A new book that explores what it takes to be a member of search and rescue has a local team featured in it.
South Cariboo Search and Rescue Founder and Search Manager James Seeley said he was really surprised when Rescue Me author Cathalynn Labonte-Smith called and wanted to interview him after speaking with members from around BC, Canada, and South of the border.
“She covered a wide range just to bring attention to the complexities, the scope, the geography, the various peoples involved. Every Search and Rescue team goes through some very difficult responses, some that end tragically, and some that end wonderfully so I picked one that had a good ending. I recounted one of the first rope rescues we did as a team in the South Cariboo where we successfully picked a dog off of a cliff near the Hendrix waterfalls,” Seeley said.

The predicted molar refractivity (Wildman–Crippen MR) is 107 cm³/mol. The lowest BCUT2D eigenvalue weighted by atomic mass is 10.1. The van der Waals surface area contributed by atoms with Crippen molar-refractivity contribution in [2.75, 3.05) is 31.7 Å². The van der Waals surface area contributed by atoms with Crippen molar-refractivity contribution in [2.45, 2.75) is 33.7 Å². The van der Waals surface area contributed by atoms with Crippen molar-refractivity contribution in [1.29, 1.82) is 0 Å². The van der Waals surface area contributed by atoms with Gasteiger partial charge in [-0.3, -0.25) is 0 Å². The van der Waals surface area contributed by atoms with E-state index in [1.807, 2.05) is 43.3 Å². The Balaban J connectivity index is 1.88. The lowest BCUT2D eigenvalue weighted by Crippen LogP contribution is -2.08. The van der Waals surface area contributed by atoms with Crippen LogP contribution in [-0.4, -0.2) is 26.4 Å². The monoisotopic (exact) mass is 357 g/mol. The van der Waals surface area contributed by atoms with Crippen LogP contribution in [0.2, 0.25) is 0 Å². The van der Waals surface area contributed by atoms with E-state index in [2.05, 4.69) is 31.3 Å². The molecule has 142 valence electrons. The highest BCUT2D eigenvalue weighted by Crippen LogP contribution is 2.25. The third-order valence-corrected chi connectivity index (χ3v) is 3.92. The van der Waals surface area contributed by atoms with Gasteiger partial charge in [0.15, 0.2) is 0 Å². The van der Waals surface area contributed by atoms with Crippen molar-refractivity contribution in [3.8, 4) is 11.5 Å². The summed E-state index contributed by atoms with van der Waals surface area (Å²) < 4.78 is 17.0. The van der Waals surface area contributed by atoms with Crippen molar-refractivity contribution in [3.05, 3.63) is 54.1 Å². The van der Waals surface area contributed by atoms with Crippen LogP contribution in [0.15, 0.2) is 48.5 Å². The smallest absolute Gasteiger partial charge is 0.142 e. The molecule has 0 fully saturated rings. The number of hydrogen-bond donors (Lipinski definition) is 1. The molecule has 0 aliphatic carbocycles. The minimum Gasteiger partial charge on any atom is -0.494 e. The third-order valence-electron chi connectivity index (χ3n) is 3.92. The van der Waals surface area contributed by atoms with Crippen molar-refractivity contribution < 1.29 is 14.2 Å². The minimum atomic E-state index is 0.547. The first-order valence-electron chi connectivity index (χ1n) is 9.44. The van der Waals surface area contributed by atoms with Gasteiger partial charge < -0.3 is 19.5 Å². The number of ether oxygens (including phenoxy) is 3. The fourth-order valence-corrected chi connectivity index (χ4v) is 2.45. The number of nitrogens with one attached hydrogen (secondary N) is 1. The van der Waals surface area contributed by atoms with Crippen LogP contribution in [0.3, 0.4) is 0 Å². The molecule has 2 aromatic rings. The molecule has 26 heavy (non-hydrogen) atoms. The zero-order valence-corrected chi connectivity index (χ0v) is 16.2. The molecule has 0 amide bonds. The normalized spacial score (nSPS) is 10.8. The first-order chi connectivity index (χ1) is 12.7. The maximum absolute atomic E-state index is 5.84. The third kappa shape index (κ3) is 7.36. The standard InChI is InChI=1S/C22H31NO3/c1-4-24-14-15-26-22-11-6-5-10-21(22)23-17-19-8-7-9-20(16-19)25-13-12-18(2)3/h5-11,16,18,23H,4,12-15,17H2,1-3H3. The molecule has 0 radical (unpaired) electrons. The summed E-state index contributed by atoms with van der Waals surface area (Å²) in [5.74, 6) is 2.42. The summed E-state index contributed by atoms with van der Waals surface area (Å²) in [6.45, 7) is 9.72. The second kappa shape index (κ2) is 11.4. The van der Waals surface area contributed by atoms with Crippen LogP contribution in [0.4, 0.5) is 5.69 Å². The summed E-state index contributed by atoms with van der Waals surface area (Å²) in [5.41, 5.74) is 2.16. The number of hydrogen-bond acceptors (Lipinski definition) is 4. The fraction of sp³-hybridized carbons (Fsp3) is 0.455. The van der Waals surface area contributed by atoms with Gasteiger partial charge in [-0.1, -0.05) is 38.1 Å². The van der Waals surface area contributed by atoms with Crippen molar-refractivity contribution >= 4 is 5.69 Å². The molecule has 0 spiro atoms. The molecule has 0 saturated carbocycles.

Seeley added he thought it was important to share that story in the book to show that sometimes in search and rescue you get really good outcomes and that’s why they do this as volunteers.
He’s just starting to read the book himself and would recommend it to anyone interested in becoming a member.
“It does also mention that it’s not all fun and games, it’s not all glory and glamour. The two o’clock in the morning, dark snowy nights, long days without sleep, things like that, there’s some real insight into what goes on being a Search and Rescue member.”
Seeley reminds the public to be prepared for back forty adventures this winter, know where you’re going, what the snow conditions are like, have a rescue plan, have a communications plan, and go with a good group.
“Be ready to self-rescue and take care of yourselves for a while because no matter what happens if you need a SARS team in Quesnel, Williams Lake, 100 Mile House, you know how long and hard it is to get to people, it could be a couple of hours before help arrives. Be able to take care of yourself and go have fun, don’t fear it, just be ready for it,” Seely said.